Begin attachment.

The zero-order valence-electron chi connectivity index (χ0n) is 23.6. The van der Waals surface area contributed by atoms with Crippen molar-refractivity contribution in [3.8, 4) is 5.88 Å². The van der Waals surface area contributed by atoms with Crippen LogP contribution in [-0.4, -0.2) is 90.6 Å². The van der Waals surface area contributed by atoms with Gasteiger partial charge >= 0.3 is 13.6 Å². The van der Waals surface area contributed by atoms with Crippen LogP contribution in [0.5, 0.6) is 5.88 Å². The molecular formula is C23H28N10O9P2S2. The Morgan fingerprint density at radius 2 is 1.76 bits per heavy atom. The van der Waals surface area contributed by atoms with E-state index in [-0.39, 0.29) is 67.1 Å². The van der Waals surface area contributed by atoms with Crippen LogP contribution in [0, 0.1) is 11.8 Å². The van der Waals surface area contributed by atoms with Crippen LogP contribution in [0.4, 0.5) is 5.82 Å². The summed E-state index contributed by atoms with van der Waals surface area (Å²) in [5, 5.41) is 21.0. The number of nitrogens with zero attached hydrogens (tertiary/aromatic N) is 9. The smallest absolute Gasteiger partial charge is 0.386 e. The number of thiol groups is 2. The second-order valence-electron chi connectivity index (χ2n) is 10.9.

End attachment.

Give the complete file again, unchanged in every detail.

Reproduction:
The zero-order valence-electron chi connectivity index (χ0n) is 23.6. The van der Waals surface area contributed by atoms with Crippen molar-refractivity contribution in [3.8, 4) is 5.88 Å². The van der Waals surface area contributed by atoms with Crippen LogP contribution in [-0.4, -0.2) is 90.6 Å². The van der Waals surface area contributed by atoms with Gasteiger partial charge >= 0.3 is 13.6 Å². The van der Waals surface area contributed by atoms with Crippen LogP contribution in [0.5, 0.6) is 5.88 Å². The molecular formula is C23H28N10O9P2S2. The Morgan fingerprint density at radius 2 is 1.76 bits per heavy atom. The van der Waals surface area contributed by atoms with E-state index in [-0.39, 0.29) is 67.1 Å². The van der Waals surface area contributed by atoms with Crippen LogP contribution in [0, 0.1) is 11.8 Å². The van der Waals surface area contributed by atoms with Crippen LogP contribution in [0.4, 0.5) is 5.82 Å². The summed E-state index contributed by atoms with van der Waals surface area (Å²) in [5, 5.41) is 21.0. The number of nitrogens with zero attached hydrogens (tertiary/aromatic N) is 9. The smallest absolute Gasteiger partial charge is 0.386 e. The number of thiol groups is 2. The second-order valence-electron chi connectivity index (χ2n) is 10.9.